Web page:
Although the wrench dropped from the jumbo jet will have the same tangential speed as the jet, i.e., 550mph, that speed is far less than the tangential speed required to maintain an object in a near-Earth orbit, which is ~8km/s (nearly 18,000mph). As a result, the wrench falls towards the Earth and eventually crashes.

Answer : With respect to the Earth's surface, the capsule will have a (tangential) speed equal to zero. As a result, it will simply drop vertically towards the Earth and crash.

Answer : The answer is 11.2km/s (25,000mph), i.e., the Earth's escape speed!

To understand why that is the case, remember that to determine the escape speed we used the work- kinetic energy theorem to equate the decrease in kinetic energy with the work done to move the object from the Earth' surface to a very distance point (infinity) against the Earth's gravitational force. If we reverse the process and start with an object at a very distant location, the work done by the Earth's gravitational force produces an increase in kinetic energy (from zero) that is equal to the work done; numerically this is the same as before so the "landing speed" - or rather, the "crashing speed" - is the same as the "launching speed".

Answer : If you recall the work-energy theorem, the work required to launch will be the change in kinetic energy, which, for identical spacecraft, will depend on the escape speed. Since the escape speed of the Earth (~11.2km/s) is greater than that of the Moon (~2.4km/s), more fuel is required to have an Earth launch. In fact, it will require roughly (11.2/2.4) ~4.7 times as much fuel, neglecting air resistance and the change in mass as the fuel is used.

The escape velocity of Mars is ~5km/s and so it would require more fuel to escape Mars than it would the Moon.

Answer : Since the rocket has an initial speed that is twice the escape speed (i.e., ~22.4km/s), it has kinetic energy that is four times greater than that required to escape. Therefore, once it has escaped, its kinetic energy is three times the escape energy, so its speed is √3 (= 1.732) times the escape speed (i.e., ~19.4km/s).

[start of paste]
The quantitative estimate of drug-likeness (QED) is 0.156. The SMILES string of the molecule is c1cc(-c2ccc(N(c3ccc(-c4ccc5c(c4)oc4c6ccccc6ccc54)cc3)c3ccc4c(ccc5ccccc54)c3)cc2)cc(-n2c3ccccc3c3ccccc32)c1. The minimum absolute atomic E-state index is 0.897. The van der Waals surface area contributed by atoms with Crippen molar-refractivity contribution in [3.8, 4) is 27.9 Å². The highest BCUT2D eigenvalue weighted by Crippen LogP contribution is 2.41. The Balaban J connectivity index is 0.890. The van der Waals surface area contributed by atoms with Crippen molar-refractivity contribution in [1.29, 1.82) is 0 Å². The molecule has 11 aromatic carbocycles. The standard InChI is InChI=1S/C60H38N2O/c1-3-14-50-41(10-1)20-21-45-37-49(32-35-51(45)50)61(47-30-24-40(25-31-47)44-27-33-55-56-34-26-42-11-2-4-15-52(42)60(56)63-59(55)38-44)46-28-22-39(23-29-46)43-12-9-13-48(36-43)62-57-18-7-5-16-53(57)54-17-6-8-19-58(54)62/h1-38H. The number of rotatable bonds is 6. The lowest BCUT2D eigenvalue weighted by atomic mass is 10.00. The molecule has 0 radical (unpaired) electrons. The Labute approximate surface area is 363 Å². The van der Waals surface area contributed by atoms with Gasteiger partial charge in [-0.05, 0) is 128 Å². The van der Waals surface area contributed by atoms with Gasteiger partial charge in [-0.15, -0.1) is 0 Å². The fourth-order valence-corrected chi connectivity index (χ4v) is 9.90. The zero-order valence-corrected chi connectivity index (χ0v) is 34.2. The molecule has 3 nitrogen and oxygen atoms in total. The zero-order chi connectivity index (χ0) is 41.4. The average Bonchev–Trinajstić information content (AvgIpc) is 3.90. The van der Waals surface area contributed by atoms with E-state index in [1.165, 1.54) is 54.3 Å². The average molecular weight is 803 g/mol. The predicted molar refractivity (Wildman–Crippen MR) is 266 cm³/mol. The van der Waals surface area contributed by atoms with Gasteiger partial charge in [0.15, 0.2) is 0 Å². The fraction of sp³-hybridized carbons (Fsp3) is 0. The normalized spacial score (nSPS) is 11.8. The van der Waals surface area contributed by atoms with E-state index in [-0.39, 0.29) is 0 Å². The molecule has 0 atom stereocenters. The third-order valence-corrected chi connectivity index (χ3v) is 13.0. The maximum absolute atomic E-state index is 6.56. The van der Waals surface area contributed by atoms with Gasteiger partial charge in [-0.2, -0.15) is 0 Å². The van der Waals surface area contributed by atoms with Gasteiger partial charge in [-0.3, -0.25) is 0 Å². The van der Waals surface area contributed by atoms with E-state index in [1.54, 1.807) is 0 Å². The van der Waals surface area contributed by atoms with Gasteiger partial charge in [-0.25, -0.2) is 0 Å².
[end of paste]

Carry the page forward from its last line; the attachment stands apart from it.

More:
Answer : There are a number of situations where the gravitational force decreases as the masses approach. One example is shown below ... a small mass (m) approaching a uniform, metal ring (of mass M) along its axis! Consider the force on mass m on the axis of the ring due to the element of mass dM. The magnitude of the force is:

dF = G(dM)m/r2

along the r direction. The components of dF are dFx and dFy. Now, if we sum the contributions from all mass elements around the ring - noting that |r| is constant - and providing the mass is uniformly distributed, we see that the resultant force perpendicular to the x-direction is zero, i.e., the resultant force is directed only along x. Then,

Fx = GMmcos(q)/r2 = GMmx/(x2 + a2)3/2.

So, this is the attractive force beteen the two masses. Note:

1. as x → 0, then Fx → 0.
2. if x >> a, then Fx ~ GMm/x2.
What this means is that at some value of x, the force is a maximum and it decreases as x → 0. If we plot the variation of Fx we get: which shows clearly that the force decreases as we approach the center of the ring!

Other examples include approaching a square, rectangular or elliptical frame, along an axis perpendicular to the plane and passing through the center, traveling along the axis of a hollow tube, etc.